The proposed methods are applied to two testcases in this section. In the first case, we use the Ishigami function (47) and evaluate it using randomly sampled synthetic data as inputs. We consider data from two different input distributions, one without dependencies (uniform) and one with strong dependencies. On all combinations of variables (input and output), the dependence is quantified and, for the uniform dataset, compared to the values of the Sobol (total) indices. In the second testcase, measurements on wave conditions at sea are investigated, of which the resulting sediment transport is computed.

6.1 Ishigami function

This test function is from Ishigami & Homma (47) and its Sobol (total) indices (26) can be computed analytically. The test function is given by

(10)

where

(11)

The parameters and are chosen to be and , respectively, in accordance with (3). One dataset is four-dimensional and uniformly distributed, while the other one is generated as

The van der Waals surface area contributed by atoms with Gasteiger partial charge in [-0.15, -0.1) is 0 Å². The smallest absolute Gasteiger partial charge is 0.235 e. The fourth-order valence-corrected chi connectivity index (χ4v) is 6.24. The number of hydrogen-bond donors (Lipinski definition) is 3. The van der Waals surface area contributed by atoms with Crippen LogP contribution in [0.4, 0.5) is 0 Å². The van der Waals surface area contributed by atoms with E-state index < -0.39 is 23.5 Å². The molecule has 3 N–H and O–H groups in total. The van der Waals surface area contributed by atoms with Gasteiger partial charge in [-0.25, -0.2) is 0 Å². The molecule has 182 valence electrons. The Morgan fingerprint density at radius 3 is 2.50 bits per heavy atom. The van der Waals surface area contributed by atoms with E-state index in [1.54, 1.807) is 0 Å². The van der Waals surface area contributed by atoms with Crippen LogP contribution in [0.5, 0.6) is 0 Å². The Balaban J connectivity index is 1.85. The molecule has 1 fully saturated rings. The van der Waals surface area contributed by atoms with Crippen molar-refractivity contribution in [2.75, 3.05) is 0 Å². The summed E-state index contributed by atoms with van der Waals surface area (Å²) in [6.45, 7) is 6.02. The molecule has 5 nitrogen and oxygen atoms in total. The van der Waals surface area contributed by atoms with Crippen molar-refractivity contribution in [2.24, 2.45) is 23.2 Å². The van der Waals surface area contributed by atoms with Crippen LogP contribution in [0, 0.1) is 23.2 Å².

(12)

and range-normalized to the unit hypercube. Note that there is one variable () which is not used in the Ishigami function. This is on purpose to show the effect of confounders. The MSTs are approximated with both the MST and the FMST method and (7) is used to compute the dependencies both between input variables and between the input variables and the output variable. The ordering is , , , et cetera. Because of this ordering, the pairs numbered 4, 7, 9 and 10 represent combinations of one input and the output variable (, respectively).

(a) Uniform dataset.
(b) Dependent dataset.
Figure 11: Estimates of for two datasets. Note the difference in the range of the -axis.